Almost 500 British priests have signed a statement reaffirming the Church’s teaching on human sexuality and her opposition to artificial contraception in certain circumstances — a doctrine Blessed Paul VI underlined in his 1968 encyclical Humanae Vitae.
The priests, who have issued the statement to coincide with the 50th anniversary of the encyclical’s promulgation, state that the Church’s perennial teaching on human sexuality should be at the forefront of rebuilding a culture of life, and stress that such teaching is invaluable for Catholics and non-Catholics alike.
“After half a century, we can see how truly prophetic Pope Paul’s encyclical was,” the organizers write in a letter sent last month to other priests inviting them to put their name to the initiative, called Humanae Vitae 50. “We witness daily the crisis in family life and marriage,” they add, and note that 50 years after it was written, Humanae Vitae has “proved itself more relevant than ever.”
“The teaching on the inseparability of the procreative and unitive ends of marriage needs to be proclaimed again with confidence,” they stress, adding: “With this in mind, we have put our names to the enclosed letter.”
The statement highlights how the encyclical affirmed the “purity and beauty of the spousal act, always open to procreation and always unitive.”
It also points out how the encyclical predicted that if contraception became widespread, it would lead to a loss of a “proper understanding of marriage the family, the dignity of the child and of women, and even a proper appreciation of our bodies and the gift of male and female.”
The priests therefore wish to “reaffirm” the “noble vision” of procreative love taught by the Church, and that a “proper ‘human ecology’” is essential for the future of all people. “We propose anew the message of Humanae Vitae,” the clergy state, “not only in fidelity to the Gospel, but as a key to the healing and true development of our society.”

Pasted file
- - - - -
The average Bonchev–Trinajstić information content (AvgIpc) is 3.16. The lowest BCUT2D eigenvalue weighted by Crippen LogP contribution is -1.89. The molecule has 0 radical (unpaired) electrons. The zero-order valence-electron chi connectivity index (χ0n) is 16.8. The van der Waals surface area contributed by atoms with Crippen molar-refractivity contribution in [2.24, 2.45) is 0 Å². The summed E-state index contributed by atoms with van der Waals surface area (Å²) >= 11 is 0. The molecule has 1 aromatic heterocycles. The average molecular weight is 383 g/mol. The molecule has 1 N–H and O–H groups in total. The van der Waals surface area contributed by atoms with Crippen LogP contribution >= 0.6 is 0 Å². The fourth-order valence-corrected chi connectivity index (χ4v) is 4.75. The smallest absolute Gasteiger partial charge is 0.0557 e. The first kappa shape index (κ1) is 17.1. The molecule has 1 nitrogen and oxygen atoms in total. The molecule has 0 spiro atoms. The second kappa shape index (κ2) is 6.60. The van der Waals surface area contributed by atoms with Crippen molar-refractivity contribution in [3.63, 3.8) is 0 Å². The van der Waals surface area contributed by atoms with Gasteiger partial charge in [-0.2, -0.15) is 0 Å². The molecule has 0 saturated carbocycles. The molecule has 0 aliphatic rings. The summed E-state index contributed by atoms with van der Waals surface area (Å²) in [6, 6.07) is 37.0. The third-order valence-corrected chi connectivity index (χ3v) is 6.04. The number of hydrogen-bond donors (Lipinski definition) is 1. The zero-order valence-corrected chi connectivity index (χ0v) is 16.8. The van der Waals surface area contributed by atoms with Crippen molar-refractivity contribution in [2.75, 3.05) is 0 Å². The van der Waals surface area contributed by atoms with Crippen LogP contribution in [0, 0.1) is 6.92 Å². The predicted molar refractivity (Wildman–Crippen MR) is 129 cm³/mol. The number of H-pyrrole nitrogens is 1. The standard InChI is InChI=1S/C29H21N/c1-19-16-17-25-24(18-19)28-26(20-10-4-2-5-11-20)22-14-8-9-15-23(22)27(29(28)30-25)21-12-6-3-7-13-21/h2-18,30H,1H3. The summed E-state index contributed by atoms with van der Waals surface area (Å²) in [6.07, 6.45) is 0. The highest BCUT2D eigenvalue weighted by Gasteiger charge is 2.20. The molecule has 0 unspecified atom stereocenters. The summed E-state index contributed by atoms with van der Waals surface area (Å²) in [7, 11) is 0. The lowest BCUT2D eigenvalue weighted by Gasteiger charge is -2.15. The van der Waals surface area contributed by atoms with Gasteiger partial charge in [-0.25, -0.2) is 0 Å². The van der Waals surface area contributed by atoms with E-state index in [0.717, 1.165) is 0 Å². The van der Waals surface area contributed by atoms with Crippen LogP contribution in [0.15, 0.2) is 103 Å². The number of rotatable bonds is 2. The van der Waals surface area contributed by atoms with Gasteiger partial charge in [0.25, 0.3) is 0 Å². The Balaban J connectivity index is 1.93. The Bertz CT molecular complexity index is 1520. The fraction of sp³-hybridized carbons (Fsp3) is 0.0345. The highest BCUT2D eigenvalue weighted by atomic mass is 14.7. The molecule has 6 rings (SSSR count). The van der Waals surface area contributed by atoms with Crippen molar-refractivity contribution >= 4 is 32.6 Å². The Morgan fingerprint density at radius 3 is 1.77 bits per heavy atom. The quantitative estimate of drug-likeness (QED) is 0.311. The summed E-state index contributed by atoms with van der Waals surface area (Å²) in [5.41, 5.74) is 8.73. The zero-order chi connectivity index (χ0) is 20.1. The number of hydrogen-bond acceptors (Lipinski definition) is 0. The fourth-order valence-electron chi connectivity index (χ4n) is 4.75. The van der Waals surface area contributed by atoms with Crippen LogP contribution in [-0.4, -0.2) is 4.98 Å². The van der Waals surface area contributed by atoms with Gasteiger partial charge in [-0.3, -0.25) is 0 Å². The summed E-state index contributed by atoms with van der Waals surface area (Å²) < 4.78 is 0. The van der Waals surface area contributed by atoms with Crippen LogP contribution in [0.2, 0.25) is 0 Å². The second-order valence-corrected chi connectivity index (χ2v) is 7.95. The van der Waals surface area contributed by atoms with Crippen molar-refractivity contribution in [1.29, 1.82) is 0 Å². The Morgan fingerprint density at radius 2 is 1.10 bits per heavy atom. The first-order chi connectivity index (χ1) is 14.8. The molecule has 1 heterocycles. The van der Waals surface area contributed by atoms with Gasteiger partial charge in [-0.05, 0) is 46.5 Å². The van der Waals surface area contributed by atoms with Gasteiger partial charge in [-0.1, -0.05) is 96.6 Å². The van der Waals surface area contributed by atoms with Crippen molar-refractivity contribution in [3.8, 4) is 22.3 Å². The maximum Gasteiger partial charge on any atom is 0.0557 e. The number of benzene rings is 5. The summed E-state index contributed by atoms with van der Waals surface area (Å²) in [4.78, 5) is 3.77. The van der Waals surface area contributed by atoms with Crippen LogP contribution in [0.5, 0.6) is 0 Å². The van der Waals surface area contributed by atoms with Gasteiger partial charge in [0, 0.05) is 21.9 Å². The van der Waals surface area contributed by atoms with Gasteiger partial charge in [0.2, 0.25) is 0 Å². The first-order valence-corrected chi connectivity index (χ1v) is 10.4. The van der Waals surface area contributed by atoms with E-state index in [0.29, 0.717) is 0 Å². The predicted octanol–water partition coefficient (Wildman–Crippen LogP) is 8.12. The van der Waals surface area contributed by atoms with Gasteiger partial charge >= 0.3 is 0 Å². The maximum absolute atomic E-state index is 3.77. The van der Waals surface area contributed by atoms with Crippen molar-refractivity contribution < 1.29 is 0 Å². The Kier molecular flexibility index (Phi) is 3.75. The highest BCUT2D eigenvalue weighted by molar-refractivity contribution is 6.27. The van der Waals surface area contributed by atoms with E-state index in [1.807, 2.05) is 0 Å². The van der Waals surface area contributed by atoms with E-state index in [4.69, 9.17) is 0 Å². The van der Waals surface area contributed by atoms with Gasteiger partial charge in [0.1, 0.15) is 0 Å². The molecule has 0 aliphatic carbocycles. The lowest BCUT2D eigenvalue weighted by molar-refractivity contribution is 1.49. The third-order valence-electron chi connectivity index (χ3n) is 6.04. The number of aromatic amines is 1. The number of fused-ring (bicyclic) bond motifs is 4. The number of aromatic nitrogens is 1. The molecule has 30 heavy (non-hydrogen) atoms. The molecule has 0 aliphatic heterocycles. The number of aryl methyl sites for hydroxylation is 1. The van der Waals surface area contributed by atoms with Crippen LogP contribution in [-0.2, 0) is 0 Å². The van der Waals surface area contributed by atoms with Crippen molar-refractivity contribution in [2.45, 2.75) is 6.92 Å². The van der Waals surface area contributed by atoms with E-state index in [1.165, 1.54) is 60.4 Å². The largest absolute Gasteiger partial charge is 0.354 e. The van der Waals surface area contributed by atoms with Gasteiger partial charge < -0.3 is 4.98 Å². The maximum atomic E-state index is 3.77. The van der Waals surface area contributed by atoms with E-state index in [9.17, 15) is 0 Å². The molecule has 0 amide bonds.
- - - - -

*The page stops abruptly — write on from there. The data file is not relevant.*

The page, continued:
Humanae Vitae 50 originated from British lay faithful who had encouraged the country’s clergy to proclaim the message contained in the statement.
“Many priests have responded,” a signatory told the Register June 14, adding that although it is a British initiative, it is possible that other local churches worldwide “will do the same.”
“It is encouraging that so many have responded,” he said, while others have noted that it strongly contrasts with the reaction of clergy at the time. “In 1968, very few priests spoke out confidently regarding this teaching and many dissented,” the clergy note in a press release to coincide with the initiative.
They quote an anonymous priest signatory who observed how difficult it is today “to get 100 priests (the size of an average diocese) to do anything together,” and so to obtain almost 500 “is very significant indeed.”
A lay organizer of the Humanae Vitae 50 said that like so many lay faithful, the priests have “realized the devastation caused by neglecting the moral truths contained in the encyclical,” and noted the “widespread use of contraception” which has “led to a breakdown in families, in general sexual morals, in respect for human life and for the dignity of women.”
The organizers note that the initiative follows reports that the Vatican is leaning towards watering down the teaching of Humanae Vitae and seeking to accommodate the Church to modern trends.
In the last year, dissenters of the encyclical have been appointed members of the Pontifical Academy of Life and have spoken openly about softening the Church’s teaching on artificial contraceptive use. A Vatican commission, secretively organized last year, has been making an historical-critical study of the document with unprecedented access to the Vatican archives.
The commission’s coordinator, Msgr. Gilfredo Marengo, said last month that “there is no need to update” the document but that there is a need to go “beyond the polarization.” Humanae Vitae turns 50 on July 25.